And the decline in water pressure after running the pump for a while is probably the water level in your well dropping due to usage. And the increased head pressure of pumping water from deeper causes your pressure decrease. although that’s just a guess.
Would be interesting to know the flow rate (time to fill the 275 gal tote) starting after the pump has been running for a while.

Do you plan on having your irrigation on a timer? or do you want to manually turn it off and on? (id personally go timer)

I did no show the mainline running all the way around the property in the drawing but that is only because I did not think it necessary in the drawing itself. I have enough for the entire property. I show it on the N side and the E.side with the dotted line, not the N and S as you suggested.

It is the dotted line

Evidently there is a way to have the water spouts working without the irrigation running, Ill post more when I know more.

I do not know that one type of plant needs more drip than another. Ill have to wait and see what Allen suggests and then go from there.

30 on the gauge refers to psi on the pump.

He had me open the valve at the bottom of my water tank and let the pump run for 10 minutes before timing how long it would take to fill my 275 gallon tote with the pressure set at 30.

It took the 10 minutes 18 seconds or roughly puts out 27 gallons per minute with its 1.5 H.P motor.

I plan to work with a timer.

I have literally hundreds of other trees I could be watering on my property using this but at what point do I say that Ive bought enough products? I do enjoy going there and watering my trees and of course Im assuming that at some point my sycamore and Oak trees will be well rooted in that they will not need it so badly to grow well.

Im sure the fruit trees however would really like some steady irrigation, they are gonna have to wait.

Im a one man show and can only do so much.

Construction trash bags with pinholes can work and be repurposed as trash bags, but I guess filling them and tying them off by twisting and using heavy rubber bands or some kind of clamp would be too time consuming. Big box stores sell drip hose very cheaply, but I worry with such a long stretch of it, you’d end up having much more water come out at the beginning of the hose connection than at the end.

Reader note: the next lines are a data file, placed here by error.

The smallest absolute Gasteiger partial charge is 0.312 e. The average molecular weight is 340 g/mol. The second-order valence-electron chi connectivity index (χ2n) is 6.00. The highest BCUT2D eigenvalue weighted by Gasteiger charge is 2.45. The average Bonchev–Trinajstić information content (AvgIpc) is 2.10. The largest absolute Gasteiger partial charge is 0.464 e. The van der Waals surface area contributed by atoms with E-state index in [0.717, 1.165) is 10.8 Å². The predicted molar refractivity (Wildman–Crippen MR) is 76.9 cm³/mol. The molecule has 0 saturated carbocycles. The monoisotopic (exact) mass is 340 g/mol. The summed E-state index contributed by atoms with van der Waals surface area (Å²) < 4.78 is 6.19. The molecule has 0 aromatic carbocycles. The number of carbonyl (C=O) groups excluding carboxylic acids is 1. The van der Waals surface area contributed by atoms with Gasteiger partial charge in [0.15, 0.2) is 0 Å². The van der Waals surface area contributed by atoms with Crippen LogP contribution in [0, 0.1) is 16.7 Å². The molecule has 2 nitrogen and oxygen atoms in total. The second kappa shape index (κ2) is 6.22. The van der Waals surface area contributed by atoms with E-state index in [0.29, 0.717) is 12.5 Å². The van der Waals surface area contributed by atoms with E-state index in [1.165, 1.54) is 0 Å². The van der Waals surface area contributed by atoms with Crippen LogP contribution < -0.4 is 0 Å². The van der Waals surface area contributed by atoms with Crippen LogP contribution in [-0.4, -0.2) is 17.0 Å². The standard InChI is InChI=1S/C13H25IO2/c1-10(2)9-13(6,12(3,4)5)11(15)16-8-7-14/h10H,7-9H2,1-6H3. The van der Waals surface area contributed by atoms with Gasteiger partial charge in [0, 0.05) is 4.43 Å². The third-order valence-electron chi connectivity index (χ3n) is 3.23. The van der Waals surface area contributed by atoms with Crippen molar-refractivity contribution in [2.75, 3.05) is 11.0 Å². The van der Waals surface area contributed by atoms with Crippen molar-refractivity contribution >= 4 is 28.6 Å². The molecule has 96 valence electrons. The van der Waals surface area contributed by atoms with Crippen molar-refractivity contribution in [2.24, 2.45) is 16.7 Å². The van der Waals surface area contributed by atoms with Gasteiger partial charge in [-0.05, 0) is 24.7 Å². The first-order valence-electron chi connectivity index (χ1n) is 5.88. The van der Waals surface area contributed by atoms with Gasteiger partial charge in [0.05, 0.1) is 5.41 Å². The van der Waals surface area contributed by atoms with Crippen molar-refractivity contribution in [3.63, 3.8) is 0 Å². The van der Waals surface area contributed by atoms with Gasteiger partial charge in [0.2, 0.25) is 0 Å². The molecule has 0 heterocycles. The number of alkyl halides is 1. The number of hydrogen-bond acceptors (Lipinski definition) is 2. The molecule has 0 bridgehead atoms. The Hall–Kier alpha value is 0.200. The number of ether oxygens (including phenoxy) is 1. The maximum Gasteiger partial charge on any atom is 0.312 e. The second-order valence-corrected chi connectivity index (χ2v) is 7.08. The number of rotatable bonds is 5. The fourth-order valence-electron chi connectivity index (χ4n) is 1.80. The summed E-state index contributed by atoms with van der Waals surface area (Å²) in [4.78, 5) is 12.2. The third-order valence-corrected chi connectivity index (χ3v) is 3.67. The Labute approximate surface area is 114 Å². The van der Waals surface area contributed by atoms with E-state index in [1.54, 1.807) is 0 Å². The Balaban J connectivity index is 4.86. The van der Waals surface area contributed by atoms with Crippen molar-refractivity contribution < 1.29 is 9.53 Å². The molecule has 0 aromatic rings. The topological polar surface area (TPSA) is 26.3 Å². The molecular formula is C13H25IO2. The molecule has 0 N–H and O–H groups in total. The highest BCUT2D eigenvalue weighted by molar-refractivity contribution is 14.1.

Seeing how incredibly sandy your soil is I can understand the issue. You are already mulching but if you are trying to save money you should have an arborist dump off truck loads wood chips if you want to mulch cheaply. Helps if the arborist keeps his equipment in good shape and chips are not infused with strips when hand loading. Pitch forks work much better than shovels if you are loading a wheel barrow by hand, which I’m guessing you’ve no time for. You can also use grass clippings and leaves, but be careful with grass clippings and don’t let them get soggy and rot in a way that drowns the plants. Mixing grass with leaves mulches and fertilizes, but nothing holds available water like rotting wood. It will also turn that sand into very rich soil in about 10 years if you keep bringing it in- but any good organic matter can do that if you get enough of it to break down.

Ive made some mistakes with all these plants and being new to all of this.
One of the biggest was not knowing that my sand did not permeate water easily, there is a special word for this that I keep forgetting.
I planted these Holly trees at the beginning of last year, of course watered them right away, after a while I noticed that the water was pooling at the surface and I started to brag to people ( all year long I bragged ) that I had poured so much water onto each plant that there was a column of water under each plant I.E saturated soil.

I was wrong,

The sand is so fine that it just dosent allow the water to pass very quickly. ( cant remember that word)

No one told me anything about this so I went along, sprayed my plants for a few seconds until water puddled and moved onto the next one.

Now Im pulling out dead plants that have sometimes very long roots that have run under the mulch but there is nearly NOTHING down deep.

So the roots ran laterally, when the soil dried out ( as it does quickly on the surface mulch or no mulch ) the plant would suffer and die.

I do not know how many more Im gonna lose.

Every weekend I go out there I hold my breath wishing for no more deaths.

Now Im holding the water nozzle on each plant for a full 30 seconds which Ive measured to be about 2 gallons per plant.

Of course the mulch is still becoming saturated so the roots are prob still tending to stay at the surface cause the surface prob stays damp the longest after I leave.

But Im assuming more water is at least going down so hopefully my trees will chase after that wetness as well.

Its not about saving money at this point, I have been on Chip drop over a year with offering to pay and no results. There is only one local tree guy that would drop off chips but unfortunately he couldnt play fair and was dumping less than full loads and still expected the full load price.

At some point when my mulch pile is depleted im gonna have to pay big money to have a company bring some in but Ive still got quite a large pile of chips and not desperate yet.

I have tractors to move around my material.